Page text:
Customer service standards are making a comeback – and rightly so!

Technology platforms and digital, automated and self-service delivery channels are still on the rise, but it is important to remember that there is a team of people working behind the scenes to ensure your technology delivers what you promise your customers!

It is important to remember too, whether your customers are served face-to-face, via the phone, pc or other digital and automated means – that they need and want excellent service.  And honestly, when there is a glitch in the system, or the machines (which have replaced real people) break down, your customers do not want to hear an automated system guiding them through the myriad levels of your technical help desk – they want to hear a human voice! They are already frustrated with your technology so don’t pile it on them further.

Successful help desks, call centers, business units and outlets are manned by genuinely caring, knowledgeable and helpful people who understand the true meaning of customer service.  They are well versed in the application of your stated and measurable customer service standards and their sole purpose is to ensure your customer’s experience with your organisation, is both excellent and successful.

To achieve this, your organisation must have clearly defined and measurable customer service standards in place.  These standards help to state what your customers can expect and they also act as benchmarks against which service performance is measured and managed.  They state the minimum acceptable level of service to be provided to your customers, both internal and external and they must be ‘anchored’ to the values of your organisation.  They are usually defined in terms of:

  • Accuracy – accurate information, advice, delivery of products and services etc.
  • Confidentiality – of personal, business and financial data.
  • Transparency – in terms of how your organisation operates.
  • Timeliness – time taken to deliver the full end-to-end service in terms of hours, working days, calendar days, 24/7 etc.
  • Appropriateness – ensuring the right product or service is offered to your customers based on their stated needs and also in ensuring your customers’ expectations are met in terms of their entire engagement with your organisation.

Customer service standards are used as a tool to confirm to management that your customers are receiving what they have been promised, when they were promised and in the manner and way they were promised.  They should be appropriate to the size, diversity and complexity of your business.

Whether you already have stated customer service standards in place; if they are in need of updating or if you are only establishing and implementing them now, you need to take a very customer-led practical approach to their development and implementation.

The initial or base-line standards must focus on the absolutely critical customer-facing areas of your business.   Once these initial standards become a ‘way of life’ in your organisation, then you need to develop a broader range of service standards which are aligned to your customer needs and the supporting operating processes, procedures and technical platforms and delivery channels used by your customers.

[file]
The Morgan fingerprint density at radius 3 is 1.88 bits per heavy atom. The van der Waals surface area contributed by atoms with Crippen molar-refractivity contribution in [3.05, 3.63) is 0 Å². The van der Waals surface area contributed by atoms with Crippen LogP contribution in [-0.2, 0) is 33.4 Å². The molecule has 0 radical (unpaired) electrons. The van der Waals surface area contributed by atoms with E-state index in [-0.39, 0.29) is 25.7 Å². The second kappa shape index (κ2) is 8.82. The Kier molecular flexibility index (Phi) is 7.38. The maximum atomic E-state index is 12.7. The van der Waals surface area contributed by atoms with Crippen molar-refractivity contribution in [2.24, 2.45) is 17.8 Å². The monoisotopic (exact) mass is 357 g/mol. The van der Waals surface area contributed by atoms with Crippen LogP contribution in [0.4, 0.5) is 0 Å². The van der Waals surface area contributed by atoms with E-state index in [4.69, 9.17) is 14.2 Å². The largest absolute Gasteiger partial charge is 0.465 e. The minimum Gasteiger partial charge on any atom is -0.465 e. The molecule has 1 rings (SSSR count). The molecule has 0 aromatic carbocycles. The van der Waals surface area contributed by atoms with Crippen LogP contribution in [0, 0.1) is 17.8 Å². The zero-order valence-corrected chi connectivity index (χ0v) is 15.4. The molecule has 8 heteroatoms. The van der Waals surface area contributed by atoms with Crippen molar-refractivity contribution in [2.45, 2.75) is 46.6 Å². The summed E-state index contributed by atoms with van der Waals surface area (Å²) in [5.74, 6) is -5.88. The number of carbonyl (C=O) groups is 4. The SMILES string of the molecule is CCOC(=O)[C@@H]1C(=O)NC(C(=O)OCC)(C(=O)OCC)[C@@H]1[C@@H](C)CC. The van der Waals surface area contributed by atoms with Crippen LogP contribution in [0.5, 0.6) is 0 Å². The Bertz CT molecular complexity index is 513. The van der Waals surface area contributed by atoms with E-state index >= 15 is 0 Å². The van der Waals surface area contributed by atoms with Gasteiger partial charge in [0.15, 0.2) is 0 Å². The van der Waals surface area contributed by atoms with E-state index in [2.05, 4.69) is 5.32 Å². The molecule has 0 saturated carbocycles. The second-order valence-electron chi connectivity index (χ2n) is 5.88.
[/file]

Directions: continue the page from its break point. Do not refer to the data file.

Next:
For every customer service standard you implement, you must set very specific measures in terms of how performance will be monitored and evaluated.  In parallel, you must align the responsibility for monitoring and ensuring the service standards are fully implemented to clearly designated employees at supervisor and management levels.

Accountability for applying your customer service standards rests with each and every employee, and accountability for managing the consistent application of the service standards rests with your line management team.

Diversity in the workplace, economic developments, technological developments, external factors and changes in the local and global markets all impact on your customer service standards.  As your business and employee base changes, so too must your customer service standards and their measurement!

It is hugely important to remember, your customers are not merely a means to an end – they are the lifeblood of your business.  They are more astute than they are sometimes given credit for and this has proven costly for many businesses in the past!  How they feel about how they are served by your employees will determine, to a large part, whether they remain your customer or not!

So, review your customer service standards now and determine whether they are still ‘fit for purpose’.  If they are not, change them.  If they are, great.  Either way, ensure all your employees are fully aware of them and of their responsibility and accountability in applying them and in ultimately serving your customers to an exceptional level.

Good customer service is never good enough – it must be exceptional!

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